Graduated filter effects

July 19, 2004

Grad Filter Effects

By Andrew Balis

In this article, we'll explore how to create a certain "look" for your images in Final Cut that has traditionally been something created on set using camera filters. In Final Cut, we have the power to alter a single color in the frame without affecting other colors in the frame. It's found in both the Color Corrector 3 Way and Color Corrector effects filters using the Limit Effect section of the filter.

But before the digital days that we live in now, when a cinematographer wanted to darken or enrich a photographed sky, he or she would place a grad filter in front of the lens. Grad stands for graduated, and these type of filters come in all flavors and variations. Basically, the filter is colored or is an ND(neutral density) on one side, and graduates to clear on the other side of the filter.

This way, part of the scene can be treated separately from another. This can be used to create a deeper blue sky, detail in an over-blown sky, or create a sunset when the original sky was shot mid-day. Below are samples of various uses for grad filter effects.









These effects are often used on static shots, as in most of the previous examples, but cinematographers have used them successfully on all types of moving shots as well. These looks are distinctive and different from selective color correction, and can be used subtly, or with bold, dramatic expression, and used to treat any side or corner of the frame as desired.

Nowadays, instead of, or in addition to shooting with these filters, you can replicate these effects in post, in particular, in Final Cut (all of the previous examples were created in Final Cut). There are definitely arguments for both options. Doing the effect in post is sometimes preferable, especially if the director is not locked into the idea during production. So, by committing to the look during production with a camera filter, you are also stuck with it. Additionally, if shooting film, you'll have to wait to get the dailies back from the lab to see the final result. Also, doing it in Final Cut allows for greater flexibility. On set, you have an assortment of filters, all colors and densities, but they are most commonly found in only two basic flavors: hard and soft. This denotes whether the graduated section of the filter is more narrow and creates a sharper line from one side to the other, or is softer and creates a more subtle shift from one side to the other. Below is an illustration of these differences.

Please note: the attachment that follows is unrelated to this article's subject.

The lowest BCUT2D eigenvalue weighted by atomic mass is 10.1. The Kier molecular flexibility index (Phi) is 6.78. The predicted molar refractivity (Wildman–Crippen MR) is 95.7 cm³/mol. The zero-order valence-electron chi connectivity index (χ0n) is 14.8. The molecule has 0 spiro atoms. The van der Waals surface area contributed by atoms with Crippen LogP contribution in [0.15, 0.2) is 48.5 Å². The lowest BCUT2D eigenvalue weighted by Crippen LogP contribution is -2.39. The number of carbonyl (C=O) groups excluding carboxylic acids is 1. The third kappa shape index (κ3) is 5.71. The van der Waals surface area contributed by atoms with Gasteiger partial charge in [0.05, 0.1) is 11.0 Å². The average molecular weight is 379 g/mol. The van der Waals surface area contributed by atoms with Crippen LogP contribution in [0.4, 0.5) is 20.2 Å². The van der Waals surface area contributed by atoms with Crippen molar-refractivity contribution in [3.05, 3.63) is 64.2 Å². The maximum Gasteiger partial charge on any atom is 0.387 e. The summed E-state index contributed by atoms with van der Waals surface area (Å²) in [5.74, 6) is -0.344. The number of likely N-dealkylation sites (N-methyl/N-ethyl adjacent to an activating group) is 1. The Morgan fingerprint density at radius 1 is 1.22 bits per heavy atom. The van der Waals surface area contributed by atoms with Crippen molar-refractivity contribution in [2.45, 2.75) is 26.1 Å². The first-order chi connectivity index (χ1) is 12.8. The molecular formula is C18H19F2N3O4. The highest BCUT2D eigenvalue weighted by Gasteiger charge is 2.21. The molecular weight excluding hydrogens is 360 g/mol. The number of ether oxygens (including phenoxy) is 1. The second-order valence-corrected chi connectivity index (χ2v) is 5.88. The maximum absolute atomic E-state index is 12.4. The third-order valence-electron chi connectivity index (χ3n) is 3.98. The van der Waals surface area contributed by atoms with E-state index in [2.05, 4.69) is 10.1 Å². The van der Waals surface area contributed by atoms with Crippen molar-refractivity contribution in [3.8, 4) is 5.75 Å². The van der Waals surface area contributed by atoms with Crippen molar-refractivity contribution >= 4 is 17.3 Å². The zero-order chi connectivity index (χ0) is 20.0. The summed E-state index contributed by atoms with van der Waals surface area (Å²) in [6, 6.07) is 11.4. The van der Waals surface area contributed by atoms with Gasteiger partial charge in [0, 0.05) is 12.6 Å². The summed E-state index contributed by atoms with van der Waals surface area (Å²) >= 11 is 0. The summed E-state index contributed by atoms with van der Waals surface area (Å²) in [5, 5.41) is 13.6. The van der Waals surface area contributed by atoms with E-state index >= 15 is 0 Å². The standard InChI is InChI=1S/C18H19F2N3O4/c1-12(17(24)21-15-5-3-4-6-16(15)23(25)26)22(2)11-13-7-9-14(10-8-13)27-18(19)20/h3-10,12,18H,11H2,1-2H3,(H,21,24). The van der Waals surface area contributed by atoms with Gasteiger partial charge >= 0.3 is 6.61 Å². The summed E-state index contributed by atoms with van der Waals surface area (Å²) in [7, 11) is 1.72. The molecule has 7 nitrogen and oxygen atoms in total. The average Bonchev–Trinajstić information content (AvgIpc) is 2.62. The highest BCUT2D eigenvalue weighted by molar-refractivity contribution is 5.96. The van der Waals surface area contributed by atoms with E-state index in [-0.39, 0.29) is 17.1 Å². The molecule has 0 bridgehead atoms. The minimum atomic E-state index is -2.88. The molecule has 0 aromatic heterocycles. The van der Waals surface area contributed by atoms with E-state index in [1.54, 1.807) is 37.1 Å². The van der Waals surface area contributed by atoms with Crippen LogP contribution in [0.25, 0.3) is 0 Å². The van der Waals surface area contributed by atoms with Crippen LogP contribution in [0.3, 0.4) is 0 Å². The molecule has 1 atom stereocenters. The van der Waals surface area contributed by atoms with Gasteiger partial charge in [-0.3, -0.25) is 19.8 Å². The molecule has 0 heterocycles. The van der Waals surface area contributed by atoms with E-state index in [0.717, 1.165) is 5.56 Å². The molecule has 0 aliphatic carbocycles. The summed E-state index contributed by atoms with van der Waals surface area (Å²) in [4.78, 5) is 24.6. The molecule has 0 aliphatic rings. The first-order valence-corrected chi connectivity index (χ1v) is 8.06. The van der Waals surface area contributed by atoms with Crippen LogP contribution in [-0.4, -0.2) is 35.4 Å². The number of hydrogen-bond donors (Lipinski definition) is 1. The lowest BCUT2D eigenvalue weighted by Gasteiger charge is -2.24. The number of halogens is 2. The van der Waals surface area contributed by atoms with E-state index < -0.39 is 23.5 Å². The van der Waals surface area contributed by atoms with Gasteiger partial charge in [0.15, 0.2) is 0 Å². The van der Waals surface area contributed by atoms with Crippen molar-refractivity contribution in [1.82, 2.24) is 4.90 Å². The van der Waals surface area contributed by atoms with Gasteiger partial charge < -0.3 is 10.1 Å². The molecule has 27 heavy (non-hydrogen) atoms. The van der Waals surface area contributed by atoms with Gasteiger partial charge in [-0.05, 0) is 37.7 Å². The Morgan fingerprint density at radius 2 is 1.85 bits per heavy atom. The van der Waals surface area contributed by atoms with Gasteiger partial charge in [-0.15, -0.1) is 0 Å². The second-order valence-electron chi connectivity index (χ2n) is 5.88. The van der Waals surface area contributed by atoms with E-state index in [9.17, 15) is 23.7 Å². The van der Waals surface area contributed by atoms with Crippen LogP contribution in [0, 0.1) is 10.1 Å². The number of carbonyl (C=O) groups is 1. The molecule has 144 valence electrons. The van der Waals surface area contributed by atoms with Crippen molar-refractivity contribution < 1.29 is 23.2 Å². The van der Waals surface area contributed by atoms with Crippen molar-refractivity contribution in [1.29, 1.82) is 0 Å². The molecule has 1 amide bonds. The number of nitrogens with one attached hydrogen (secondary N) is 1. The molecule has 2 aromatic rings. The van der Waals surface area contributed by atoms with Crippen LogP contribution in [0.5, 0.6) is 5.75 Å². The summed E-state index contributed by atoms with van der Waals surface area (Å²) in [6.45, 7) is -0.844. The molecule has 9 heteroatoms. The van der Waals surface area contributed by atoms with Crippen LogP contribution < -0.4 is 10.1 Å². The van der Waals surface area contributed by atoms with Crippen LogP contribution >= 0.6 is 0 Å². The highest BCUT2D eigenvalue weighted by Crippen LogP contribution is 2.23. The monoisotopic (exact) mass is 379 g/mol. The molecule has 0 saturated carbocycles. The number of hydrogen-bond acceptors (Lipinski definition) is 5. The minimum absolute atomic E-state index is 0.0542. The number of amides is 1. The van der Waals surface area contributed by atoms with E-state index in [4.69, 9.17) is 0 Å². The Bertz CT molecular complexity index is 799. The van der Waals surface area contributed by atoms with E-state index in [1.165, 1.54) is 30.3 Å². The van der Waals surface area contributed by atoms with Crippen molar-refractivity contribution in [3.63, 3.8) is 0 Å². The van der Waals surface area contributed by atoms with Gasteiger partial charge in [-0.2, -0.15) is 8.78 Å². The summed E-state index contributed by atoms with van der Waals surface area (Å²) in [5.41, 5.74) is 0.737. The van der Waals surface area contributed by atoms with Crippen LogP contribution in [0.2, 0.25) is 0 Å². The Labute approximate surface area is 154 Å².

"Hard" grad

"Soft" grad

In Final Cut, you have greater flexibility to fine-tune the look of the gradient to match the unique aspects of the particular scene. The graduated section can be manipulated in an almost infinite array of possibilities, creating any desired softness in the gradient.

Creating a Color Gradient

We'll start by duplicating the clip to be affected because the end result will be a composite of the original and copied clip. One will have one color cast, the other clip will be naturally balanced. A gradient generator and a travel matte will be used to determine which section of each image is revealed. If that all sounds like too much work, don't worry, its pretty quick to set up.